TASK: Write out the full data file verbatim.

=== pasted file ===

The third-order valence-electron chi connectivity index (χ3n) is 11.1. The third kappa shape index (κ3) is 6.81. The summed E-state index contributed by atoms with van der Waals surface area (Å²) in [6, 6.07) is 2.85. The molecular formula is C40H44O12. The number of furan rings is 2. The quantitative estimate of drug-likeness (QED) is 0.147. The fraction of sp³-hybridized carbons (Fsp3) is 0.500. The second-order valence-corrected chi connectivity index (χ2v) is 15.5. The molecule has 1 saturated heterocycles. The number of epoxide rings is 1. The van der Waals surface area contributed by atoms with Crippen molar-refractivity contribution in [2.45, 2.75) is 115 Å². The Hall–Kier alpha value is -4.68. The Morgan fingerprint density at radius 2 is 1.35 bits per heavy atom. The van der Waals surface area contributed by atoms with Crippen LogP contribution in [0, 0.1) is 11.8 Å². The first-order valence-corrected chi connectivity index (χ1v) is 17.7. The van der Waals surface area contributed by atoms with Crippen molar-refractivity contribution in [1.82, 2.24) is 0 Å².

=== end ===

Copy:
The third-order valence-electron chi connectivity index (χ3n) is 11.1. The third kappa shape index (κ3) is 6.81. The summed E-state index contributed by atoms with van der Waals surface area (Å²) in [6, 6.07) is 2.85. The molecular formula is C40H44O12. The number of furan rings is 2. The quantitative estimate of drug-likeness (QED) is 0.147. The fraction of sp³-hybridized carbons (Fsp3) is 0.500. The second-order valence-corrected chi connectivity index (χ2v) is 15.5. The molecule has 1 saturated heterocycles. The number of epoxide rings is 1. The van der Waals surface area contributed by atoms with Crippen molar-refractivity contribution in [2.45, 2.75) is 115 Å². The Hall–Kier alpha value is -4.68. The Morgan fingerprint density at radius 2 is 1.35 bits per heavy atom. The van der Waals surface area contributed by atoms with Crippen LogP contribution in [0, 0.1) is 11.8 Å². The first-order valence-corrected chi connectivity index (χ1v) is 17.7. The van der Waals surface area contributed by atoms with Crippen molar-refractivity contribution in [1.82, 2.24) is 0 Å².